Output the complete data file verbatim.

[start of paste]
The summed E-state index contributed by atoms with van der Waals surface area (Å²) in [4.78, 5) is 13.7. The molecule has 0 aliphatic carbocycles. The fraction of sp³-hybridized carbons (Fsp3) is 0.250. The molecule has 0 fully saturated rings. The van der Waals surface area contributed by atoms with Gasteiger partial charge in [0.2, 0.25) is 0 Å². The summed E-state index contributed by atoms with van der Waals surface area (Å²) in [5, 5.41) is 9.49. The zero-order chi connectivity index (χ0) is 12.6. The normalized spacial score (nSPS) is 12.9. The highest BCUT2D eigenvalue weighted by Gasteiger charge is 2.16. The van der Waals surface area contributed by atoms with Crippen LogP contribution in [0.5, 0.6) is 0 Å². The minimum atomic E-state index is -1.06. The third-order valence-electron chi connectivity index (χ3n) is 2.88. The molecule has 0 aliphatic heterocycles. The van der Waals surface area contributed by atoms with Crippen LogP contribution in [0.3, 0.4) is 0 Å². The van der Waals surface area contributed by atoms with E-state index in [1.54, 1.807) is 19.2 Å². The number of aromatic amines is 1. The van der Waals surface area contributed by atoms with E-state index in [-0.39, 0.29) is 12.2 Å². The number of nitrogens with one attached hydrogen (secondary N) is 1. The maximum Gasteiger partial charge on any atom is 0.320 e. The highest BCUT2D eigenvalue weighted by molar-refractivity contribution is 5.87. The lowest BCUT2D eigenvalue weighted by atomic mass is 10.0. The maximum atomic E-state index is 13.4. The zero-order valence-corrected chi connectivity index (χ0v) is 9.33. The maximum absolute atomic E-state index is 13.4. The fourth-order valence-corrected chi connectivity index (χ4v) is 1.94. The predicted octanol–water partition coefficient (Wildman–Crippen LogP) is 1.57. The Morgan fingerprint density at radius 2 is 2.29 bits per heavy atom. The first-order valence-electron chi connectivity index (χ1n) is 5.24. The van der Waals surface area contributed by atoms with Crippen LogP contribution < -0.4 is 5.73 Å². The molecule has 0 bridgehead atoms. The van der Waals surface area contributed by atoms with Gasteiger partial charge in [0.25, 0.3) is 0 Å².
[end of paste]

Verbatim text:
The summed E-state index contributed by atoms with van der Waals surface area (Å²) in [4.78, 5) is 13.7. The molecule has 0 aliphatic carbocycles. The fraction of sp³-hybridized carbons (Fsp3) is 0.250. The molecule has 0 fully saturated rings. The van der Waals surface area contributed by atoms with Gasteiger partial charge in [0.2, 0.25) is 0 Å². The summed E-state index contributed by atoms with van der Waals surface area (Å²) in [5, 5.41) is 9.49. The zero-order chi connectivity index (χ0) is 12.6. The normalized spacial score (nSPS) is 12.9. The highest BCUT2D eigenvalue weighted by Gasteiger charge is 2.16. The van der Waals surface area contributed by atoms with Crippen LogP contribution in [0.5, 0.6) is 0 Å². The minimum atomic E-state index is -1.06. The third-order valence-electron chi connectivity index (χ3n) is 2.88. The molecule has 0 aliphatic heterocycles. The van der Waals surface area contributed by atoms with Crippen LogP contribution in [0.3, 0.4) is 0 Å². The van der Waals surface area contributed by atoms with E-state index in [1.54, 1.807) is 19.2 Å². The number of aromatic amines is 1. The van der Waals surface area contributed by atoms with E-state index in [-0.39, 0.29) is 12.2 Å². The number of nitrogens with one attached hydrogen (secondary N) is 1. The maximum Gasteiger partial charge on any atom is 0.320 e. The highest BCUT2D eigenvalue weighted by molar-refractivity contribution is 5.87. The lowest BCUT2D eigenvalue weighted by atomic mass is 10.0. The maximum atomic E-state index is 13.4. The zero-order valence-corrected chi connectivity index (χ0v) is 9.33. The maximum absolute atomic E-state index is 13.4. The fourth-order valence-corrected chi connectivity index (χ4v) is 1.94. The predicted octanol–water partition coefficient (Wildman–Crippen LogP) is 1.57. The Morgan fingerprint density at radius 2 is 2.29 bits per heavy atom. The first-order valence-electron chi connectivity index (χ1n) is 5.24. The van der Waals surface area contributed by atoms with Crippen LogP contribution < -0.4 is 5.73 Å². The molecule has 0 bridgehead atoms. The van der Waals surface area contributed by atoms with Gasteiger partial charge in [0.25, 0.3) is 0 Å².